Skip to content

BSEE: Poor preparation prior to hot work leads to fires

The United States Bureau of Safety and Environmental Enforcement (BSEE) has published Safety Alert #447 relating to incidents in which fires were caused following hot work. 

What happened

Recently, several fires occurring during hot work have been reported to BSEE. BSEE defines hot work as any job with the potential to create an ignition source, such as an open flame, sparks, or high temperatures. Examples of hot work include welding, using acetylene torches, and grinding and cutting metal.

Incident 1: As a construction crew removed skid pads with a torch on the top deck, slag and sparks fell through the grating onto the manway cover of the water skimmer below, igniting a fire. The fire self-extinguished shortly thereafter as the fire watch was securing a dry chemical fire. The water skimmer had been cleaned a week prior in preparation for vessel entry but had not been deemed inert, and the oil dump lines were later found to be full of flammable condensate. Although gas was not detected in the area around the skimmer before starting work, an 8% lower explosive limit was later detected at the manway cover. Workers used fire retardant tarps earlier in the job, but when the workers moved to a new location above the water skimmer, they did not take the retardant tarps with them.

Incident 2: While cutting grating with an Oxy-Acetylene torch, falling sparks ignited gas leaking from a pinhole on a gas sales riser located 4m below the grating. The fire watch noticed and stopped the job. A worker used a 15kg ABC fire extinguisher to extinguish the flame. Although a gas detector had measured a 0.0% lower explosive limit before the work started, the gas leak occurred in an area not easily accessible for inspection or gas monitoring.

Incident 3: Before a construction crew removed steel bar grating from beneath a building, it was elevated a few centimetres to provide a distance barrier between the subfloor and the torch cutting below. Saltwater was used to saturate the subfloor, and water was re-applied periodically. The crew finished their work, and the fire watch remained on location for an additional 30 minutes. A fire was noticed on the lower side of the building 15 minutes later, which was extinguished with the saltwater hose. It was found that the distance barrier may not have been sufficient to prevent a fire, and that the combustible surfaces should be saturated with water during the fire watch period as well as during the job.

Therefore, BSEE recommends:

  • Using flameproof tarps or other fire-resistant guards to protect equipment from falling sparks and excessive heat. Scaffolding may be required to cover elevated areas;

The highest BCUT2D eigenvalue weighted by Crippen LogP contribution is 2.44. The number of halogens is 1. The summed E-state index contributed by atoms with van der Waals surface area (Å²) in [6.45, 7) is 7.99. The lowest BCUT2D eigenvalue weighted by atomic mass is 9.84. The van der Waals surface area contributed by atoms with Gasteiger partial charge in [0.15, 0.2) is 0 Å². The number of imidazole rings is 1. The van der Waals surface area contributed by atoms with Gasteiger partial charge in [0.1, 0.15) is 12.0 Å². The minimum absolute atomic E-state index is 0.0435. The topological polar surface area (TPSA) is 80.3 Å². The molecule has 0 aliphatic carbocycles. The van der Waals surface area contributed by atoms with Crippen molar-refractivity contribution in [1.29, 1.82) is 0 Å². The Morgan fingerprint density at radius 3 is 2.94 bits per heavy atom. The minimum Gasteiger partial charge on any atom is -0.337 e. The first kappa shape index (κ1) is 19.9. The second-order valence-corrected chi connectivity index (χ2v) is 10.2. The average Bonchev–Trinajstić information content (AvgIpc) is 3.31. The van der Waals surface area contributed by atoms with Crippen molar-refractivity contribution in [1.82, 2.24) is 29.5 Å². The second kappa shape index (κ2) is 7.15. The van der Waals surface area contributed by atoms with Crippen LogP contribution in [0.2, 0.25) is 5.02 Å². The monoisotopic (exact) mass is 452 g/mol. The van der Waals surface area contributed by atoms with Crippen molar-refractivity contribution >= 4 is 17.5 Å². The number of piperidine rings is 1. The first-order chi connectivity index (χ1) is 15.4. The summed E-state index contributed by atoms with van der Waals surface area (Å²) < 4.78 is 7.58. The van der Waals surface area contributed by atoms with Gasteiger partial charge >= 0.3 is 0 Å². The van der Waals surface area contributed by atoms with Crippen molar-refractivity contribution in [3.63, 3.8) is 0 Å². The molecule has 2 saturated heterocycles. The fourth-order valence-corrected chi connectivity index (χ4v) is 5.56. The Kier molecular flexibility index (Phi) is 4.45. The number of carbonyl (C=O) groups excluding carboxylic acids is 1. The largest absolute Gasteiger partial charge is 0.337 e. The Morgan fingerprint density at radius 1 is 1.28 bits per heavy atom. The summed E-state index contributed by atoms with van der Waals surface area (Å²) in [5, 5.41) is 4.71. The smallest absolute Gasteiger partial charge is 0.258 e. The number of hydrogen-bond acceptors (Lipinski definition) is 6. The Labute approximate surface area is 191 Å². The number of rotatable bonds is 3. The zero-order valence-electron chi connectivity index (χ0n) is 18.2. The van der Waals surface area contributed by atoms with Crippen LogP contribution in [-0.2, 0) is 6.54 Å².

• Covering and sealing nearby deck and skid drains before starting hot work to prevent flammable gases from entering the area;
  • Checking skid pans (visually and with a gas detector) for residual flammable liquids and flooding them with water if possible;
  • Designating a fire watch during jobs involving open flames, sparks, or heat sources. Operators should maintain the fire watch for at least 30 minutes after welding activities end, recognizing that some jobs may require longer periods;
  • Ensuring the fire watch is positioned well to view all hazardous areas near the hot work location;
  • Locating and inspecting the closest fire extinguisher before starting hot work. If an extra fire extinguisher is available, move it near the work area before starting the job;
  • Verifying that any nearby container previously containing hydrocarbons has been properly flushed and deemed inert before starting hot work;
  • Using a designated safe welding area for hot work when possible;
  • Completing a hot work permit and Job Safety Analysis and reviewing them immediately before starting the job. All personnel involved with the job should participate in this process;
  • Using gas detectors to continuously monitor the area and ensuring that flammable gases are not present before and during hot work;
  • Testing areas where sparks are likely to fall. Remember: gas detectors may be less effective at finding gas leaks in well-ventilated areas;
  • Calibrating gas detectors regularly, and bump testing them before each use.

Members may wish to refer to:

Safety Event

Published: 1 November 2022
Download: IMCA SF 24/22

Relevant life-saving rules:
IMCA Safety Flashes
Submit a Report

IMCA Safety Flashes summarise key safety matters and incidents, allowing lessons to be more easily learnt for the benefit of all. The effectiveness of the IMCA Safety Flash system depends on Members sharing information and so avoiding repeat incidents. Please consider adding [email protected] to your internal distribution list for safety alerts or manually submitting information on incidents you consider may be relevant. All information is anonymised or sanitised, as appropriate.

IMCA’s store terms and conditions ( apply to all downloads from IMCA’s website, including this document.

IMCA makes every effort to ensure the accuracy and reliability of the data contained in the documents it publishes, but IMCA shall not be liable for any guidance and/or recommendation and/or statement herein contained. The information contained in this document does not fulfil or replace any individual’s or Member's legal, regulatory or other duties or obligations in respect of their operations. Individuals and Members remain solely responsible for the safe, lawful and proper conduct of their operations.